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With my head lowered I walk on with the lads, trying to gather my thoughts. Eli is a really good human being. I have watched him pray. He knelt down just the same as Muslims do. And thus showed me something I will be able to use in future when discussing religious differences: there is no difference. It’s the human being who counts. Thank you, Eli.

If there is a Church here in the Camp then there must be a Mosque as well. After all there are plenty of Sudanese living here. And Sudanese, especially from the North, are mostly Muslim. So I ask amongst the people who pass us and find out that very close by, near the Afghan quarter, they did indeed build a Mosque. A few minutes later we stand in front of a building about 30sqm in size and admire the same phenomenon as at the Church a few minutes before. The Afghans even built some sort of a porch in front of the entrance. This is where we take our shoes off in order to enter. At that point, even Jasper stops talking.

seinsart | The mosque in the Jungle of Calais

The reason is obvious: just as with the Church, it is simply peaceful in here. I enjoy looking at the prayer images on the walls. Then I sit down on the carpet. This, as in most Mosques, is divided into separate prayer areas. It is beautiful to behold: this is such a good space to pray.

seinsart | Library in the Jungle of Calais

Further on there is a library which, like so many things here, was built here by French volunteers from wood and plastic sheets.  The library is a hut around 15sqm in size, in which so far there are only two shelves with books.

Outside the library sit Bill and Kate. Bill is a retired biophysicist. He plans online projects through which everyone can assist effectively. Kate is a confident and caring woman who already started off several projects in the Jungle in order to distract the refugees here a little from their stressful situation. Today, she has brought balloons and blows them up together with refugee children.

seinsart | Kate und eine Habescha

The footpath through the Jungle is fringed with many impressive facilities. I have found mini-shops, eateries, electric and water points, even hairdressers. Sadly, it is also embossed with stinking rubbish. And when you leave, you realise that the rubbish only gets denser off the main track. There are mainly empty beer cans and it does look like the slums you see on TV. The downside of this place expresses itself through rubbish, foul smells and indifference.

Every time my gaze hits that of an refugee it creates a feeling of shame. The refugees seem to be ashamed of their situation. And I feel ashamed that my appearing as a European has made them feel shame. These people have to live in shambles.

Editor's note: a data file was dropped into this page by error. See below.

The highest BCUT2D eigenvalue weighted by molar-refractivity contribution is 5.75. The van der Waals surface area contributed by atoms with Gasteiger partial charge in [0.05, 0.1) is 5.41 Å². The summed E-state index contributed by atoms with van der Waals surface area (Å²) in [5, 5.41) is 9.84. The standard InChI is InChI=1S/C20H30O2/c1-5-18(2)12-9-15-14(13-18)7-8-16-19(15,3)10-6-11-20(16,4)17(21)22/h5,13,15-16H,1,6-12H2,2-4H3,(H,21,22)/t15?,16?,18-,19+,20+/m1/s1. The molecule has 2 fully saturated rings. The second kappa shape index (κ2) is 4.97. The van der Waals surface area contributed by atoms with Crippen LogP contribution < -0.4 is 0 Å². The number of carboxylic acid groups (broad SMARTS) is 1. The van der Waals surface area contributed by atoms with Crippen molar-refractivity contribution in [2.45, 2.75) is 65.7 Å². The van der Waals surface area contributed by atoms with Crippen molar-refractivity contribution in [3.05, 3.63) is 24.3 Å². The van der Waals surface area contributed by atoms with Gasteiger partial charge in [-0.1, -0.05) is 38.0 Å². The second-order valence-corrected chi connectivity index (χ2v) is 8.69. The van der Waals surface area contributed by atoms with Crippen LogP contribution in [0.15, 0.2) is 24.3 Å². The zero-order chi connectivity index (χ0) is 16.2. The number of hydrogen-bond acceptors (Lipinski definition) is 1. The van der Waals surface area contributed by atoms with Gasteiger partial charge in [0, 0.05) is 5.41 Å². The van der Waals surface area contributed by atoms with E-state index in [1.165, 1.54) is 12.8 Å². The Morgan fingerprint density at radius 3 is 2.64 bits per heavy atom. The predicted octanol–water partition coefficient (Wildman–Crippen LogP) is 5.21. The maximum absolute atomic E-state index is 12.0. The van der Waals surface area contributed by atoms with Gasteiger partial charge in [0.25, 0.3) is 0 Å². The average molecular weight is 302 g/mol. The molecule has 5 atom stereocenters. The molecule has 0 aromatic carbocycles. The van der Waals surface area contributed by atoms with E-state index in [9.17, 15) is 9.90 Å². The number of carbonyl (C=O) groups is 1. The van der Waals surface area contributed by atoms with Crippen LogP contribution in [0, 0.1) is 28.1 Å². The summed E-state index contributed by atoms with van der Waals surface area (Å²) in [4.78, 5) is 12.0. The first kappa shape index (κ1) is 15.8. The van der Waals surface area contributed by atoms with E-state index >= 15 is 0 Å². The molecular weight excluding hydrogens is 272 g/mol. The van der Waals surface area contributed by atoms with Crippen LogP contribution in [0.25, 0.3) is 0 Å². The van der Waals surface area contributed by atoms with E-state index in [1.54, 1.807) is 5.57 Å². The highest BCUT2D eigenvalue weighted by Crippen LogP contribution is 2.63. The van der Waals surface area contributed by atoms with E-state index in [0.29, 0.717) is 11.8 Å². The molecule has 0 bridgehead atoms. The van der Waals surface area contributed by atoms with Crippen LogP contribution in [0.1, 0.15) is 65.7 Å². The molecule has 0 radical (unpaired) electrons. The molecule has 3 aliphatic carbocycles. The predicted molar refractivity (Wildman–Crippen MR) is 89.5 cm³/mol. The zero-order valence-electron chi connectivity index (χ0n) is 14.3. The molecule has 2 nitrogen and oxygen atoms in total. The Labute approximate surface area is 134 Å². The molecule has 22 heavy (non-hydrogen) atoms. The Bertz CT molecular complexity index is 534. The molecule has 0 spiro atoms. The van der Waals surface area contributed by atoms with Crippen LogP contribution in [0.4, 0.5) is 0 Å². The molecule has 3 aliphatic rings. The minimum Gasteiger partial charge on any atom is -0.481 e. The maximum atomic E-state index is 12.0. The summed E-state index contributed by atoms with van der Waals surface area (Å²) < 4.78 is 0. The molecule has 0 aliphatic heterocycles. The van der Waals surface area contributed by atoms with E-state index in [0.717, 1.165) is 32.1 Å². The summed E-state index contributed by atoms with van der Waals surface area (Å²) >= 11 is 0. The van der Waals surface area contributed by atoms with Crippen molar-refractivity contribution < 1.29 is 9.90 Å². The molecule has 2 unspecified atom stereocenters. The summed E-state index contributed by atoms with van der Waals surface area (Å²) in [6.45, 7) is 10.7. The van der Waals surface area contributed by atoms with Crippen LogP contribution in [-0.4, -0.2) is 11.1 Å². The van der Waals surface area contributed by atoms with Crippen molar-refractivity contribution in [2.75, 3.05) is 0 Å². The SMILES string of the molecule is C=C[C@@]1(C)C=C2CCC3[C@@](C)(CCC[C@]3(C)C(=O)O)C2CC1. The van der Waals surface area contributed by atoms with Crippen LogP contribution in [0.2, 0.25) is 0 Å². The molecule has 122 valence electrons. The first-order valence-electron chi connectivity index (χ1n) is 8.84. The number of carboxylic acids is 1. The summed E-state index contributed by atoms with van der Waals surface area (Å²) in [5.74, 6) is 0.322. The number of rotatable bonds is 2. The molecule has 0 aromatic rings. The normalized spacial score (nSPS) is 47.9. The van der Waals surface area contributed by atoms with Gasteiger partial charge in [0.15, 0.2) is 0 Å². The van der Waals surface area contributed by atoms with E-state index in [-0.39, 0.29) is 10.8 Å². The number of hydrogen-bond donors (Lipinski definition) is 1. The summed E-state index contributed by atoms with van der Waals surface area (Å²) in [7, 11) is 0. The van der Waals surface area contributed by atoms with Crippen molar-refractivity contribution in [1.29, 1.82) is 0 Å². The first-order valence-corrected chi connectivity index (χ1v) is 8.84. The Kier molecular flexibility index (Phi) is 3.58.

And every bit of rubbish one can see here – be it a tetra-pack or a discarded razor blade – has a little shred of human dignity stuck to it.

It’s only now that it really dawns on me just how huge the desperation is in this place. This is not a Holiday Camp that you just visit for a few weeks. In the Jungle of Calais live only those who have a massive problem in their homeland. Why else would they be ok living in a place like this? Nobody in their right mind would leave their family and home behind to come and live in a place like the Jungle.

Coming out of the Camp I see an refugees sitting outside his tent. He is kneeling on his prayer rug. Peace and tranquillity in light of a hopeless situation.

Without a word, the three of us step along the sheer endless road in order to leave the Camp for the town centre. As it happens, I haven’t been able to walk any more for ours now but Jasper and Volkan urgently want to visit the Eurotunnel. In front of and behind us, groups of refugees from all over the world are on the move who all seem to have the same aim: the tracks to the UK. At the end of the road, Jasper talks to a group of four Pakistani men. One of them speaks English. We joke together and even find a way to laugh again. The guys tell us they are on their way to the tracks. I am dog-tired but I want to accompany them nevertheless.

You have to have visited the tracks. How can I report about Calais without having seen the reason for the Jungle’s existence with my own eyes? But our tiredness wins. We decide to go there tomorrow instead.

It’s five kilometres to the Hostel. We start talking to people in cars. We offer 15 Euros for the journey. The third car is giving us a lift. The driver’s name is Mark. He is a 42-year old Englishman with a Hungarian migration background. Mark has just arrived back from Gibraltar. He bought a red mobile home there, he is now on his way back to the UK.